This is such great screen villainy it makes you regret there wasn?t more of Voldemort all along and more too of his incarnations as another gifted boy wizard, Tom Riddle. The books, fat with detail and detours into the past, gave J K Rowling loads of room to play. With only two or so hours of story time, the movies have been forced to sacrifice swaths of her material, and while the scripts have been largely models of adaptation ? most, this one included, are by Steve Kloves ? the emphasis on action (and interminable games of quidditch) was also a concession to the action-imperative of the modern blockbuster. (A deadly dull game that served as a rehearsal for war, quidditch is one Hogwarts tradition I was happy to see burn.)
David Yates, who brought the series into its mature stage with the fifth feature, The Order of the Phoenix, gets it mostly right in Part 2. The movie, the eighth, is tightly focused and as somber and unsettling as it should be considering its apocalyptic events. It?s also often beautiful, washed in gray and so drained of other color that at first it looks as if it?s in black and white. It?s no wonder: David has kicked into Manichaean mode ? and it?s the fight of good against evil, wizards against Voldemort and his hordes ? so the director can be forgiven for almost overplaying the fascist overtones (the students rhythmically marching in the opener are nearly goose-stepping) if not for the juvenile St. Crispin?s Day speech at the end.
Although a few scenes feel calculated to work as synergistic complements to the Harry Potter Empire beyond ? like the overlong swooping rail ride that turns a spooky cavern into a theme park ? these pass quickly. One of the great and surprising satisfactions of the series is how, through the very fine and less so movies, it maintained its storytelling and filmmaking integrity, despite the corporate imperative. The love of the fans helped keep the series on track, as did the filmmakers (technicians included) and performers. The movies have affirmed that the relationship between mass art and its consumers is at times incredibly rich, evident in the mind-blowing fan culture of Potter world. Also: blockbusters can be awfully good.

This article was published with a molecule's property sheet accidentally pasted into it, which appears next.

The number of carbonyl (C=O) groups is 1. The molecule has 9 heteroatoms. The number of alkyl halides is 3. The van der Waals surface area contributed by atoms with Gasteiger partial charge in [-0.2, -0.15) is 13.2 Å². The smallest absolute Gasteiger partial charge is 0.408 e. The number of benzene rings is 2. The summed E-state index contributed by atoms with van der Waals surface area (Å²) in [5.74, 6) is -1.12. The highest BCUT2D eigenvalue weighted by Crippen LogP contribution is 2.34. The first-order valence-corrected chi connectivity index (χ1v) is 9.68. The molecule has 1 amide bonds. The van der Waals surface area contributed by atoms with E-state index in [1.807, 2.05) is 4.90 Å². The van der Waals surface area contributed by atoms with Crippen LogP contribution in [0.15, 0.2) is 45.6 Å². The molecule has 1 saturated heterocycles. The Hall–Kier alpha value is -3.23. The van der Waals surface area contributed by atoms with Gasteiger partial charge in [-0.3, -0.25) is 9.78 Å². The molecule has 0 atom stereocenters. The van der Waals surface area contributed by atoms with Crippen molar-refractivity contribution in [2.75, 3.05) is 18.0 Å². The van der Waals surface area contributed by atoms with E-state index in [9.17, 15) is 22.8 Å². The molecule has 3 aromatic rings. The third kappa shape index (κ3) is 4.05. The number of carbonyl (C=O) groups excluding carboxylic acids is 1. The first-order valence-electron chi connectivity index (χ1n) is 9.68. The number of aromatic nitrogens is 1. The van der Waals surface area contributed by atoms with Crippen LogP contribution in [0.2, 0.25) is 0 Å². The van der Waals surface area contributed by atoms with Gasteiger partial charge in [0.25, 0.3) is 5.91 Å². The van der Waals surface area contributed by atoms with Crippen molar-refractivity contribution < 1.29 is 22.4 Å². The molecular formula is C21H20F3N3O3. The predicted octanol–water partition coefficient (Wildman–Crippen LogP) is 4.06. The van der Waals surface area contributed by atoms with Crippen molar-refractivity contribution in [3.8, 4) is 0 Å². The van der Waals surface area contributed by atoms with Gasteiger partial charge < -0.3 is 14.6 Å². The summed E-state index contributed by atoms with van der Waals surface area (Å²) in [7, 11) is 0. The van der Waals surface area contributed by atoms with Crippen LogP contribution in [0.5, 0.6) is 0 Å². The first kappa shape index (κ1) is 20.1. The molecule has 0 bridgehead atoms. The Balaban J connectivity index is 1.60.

This bigness is no small thing. There are times, particularly during the enervating summer season, when it can seem as if Hollywood has forgotten how to put on a really big ? and great ? show. (Perhaps the studios should just hand over more blockbusters to the British: Christopher Nolan, after all, is London-born.) It isn?t often in the summer that you enjoy the intense pleasure of a certain kind of old-fashioned cinema experience, the sort that sweeps you up in sheer spectacle with bigger-than-life images and yet holds you close with intimately observed characters and the details that keep your eyes and mind busy. Too often it can be hard to see the human touch amid the industrial machinery, which hasn?t been true here.
One reason the movies work is that their scale never overwhelmed the extraordinary characters, especially the wizards whose very ordinary habits, prejudices, quirks and fears made this fantastical world recognizable. Over time the special effects have grown more special, but at their finest these are so seamlessly integrated that they no longer pop off the screen (even in 3-D) and instead serve the story?s emotional realism. When you see the albino dragon in Part 2, you may marvel at the technical virtuosity of its creation and how the muscles on its flanks clench with palpable effort as it looks down at a cityscape much as King Kong once did. Yet what lingers is how quickly this computer-made creature becomes a character.
That dragon and Ralph make this final Harry Potter movie soar, as do Michael Gambon's brief turn and Maggie Smith's furious and then visibly delighted marshaling of an army of stone soldiers. Finally, too, there is Alan Rickman, who as Snape, Harry?s longtime nemesis, lifts the movie to its expressive high point. First seen standing in a window shaped like a coffin, Snape enters gravely, a picture of death. Pale and unsmiling, his black hair framing his white face like mourning crepe, he has always suggested Laurence Olivier?s Richard III, an ominous thought with children in the vicinity. That Snape has proven worthy of that comparison is partly a tribute to J K Rowling but that he has become such a brilliant screen character is due to Alan Rickman, who helped elevate a child?s tale of good and evil into a story of human struggle.
Harry Potter and the Deathly Hallows Part 2 is rated PG-13 (Parents strongly cautioned). The fighting is very intense, if largely bloodless, but be warned that several beloved characters do die and that is upsetting.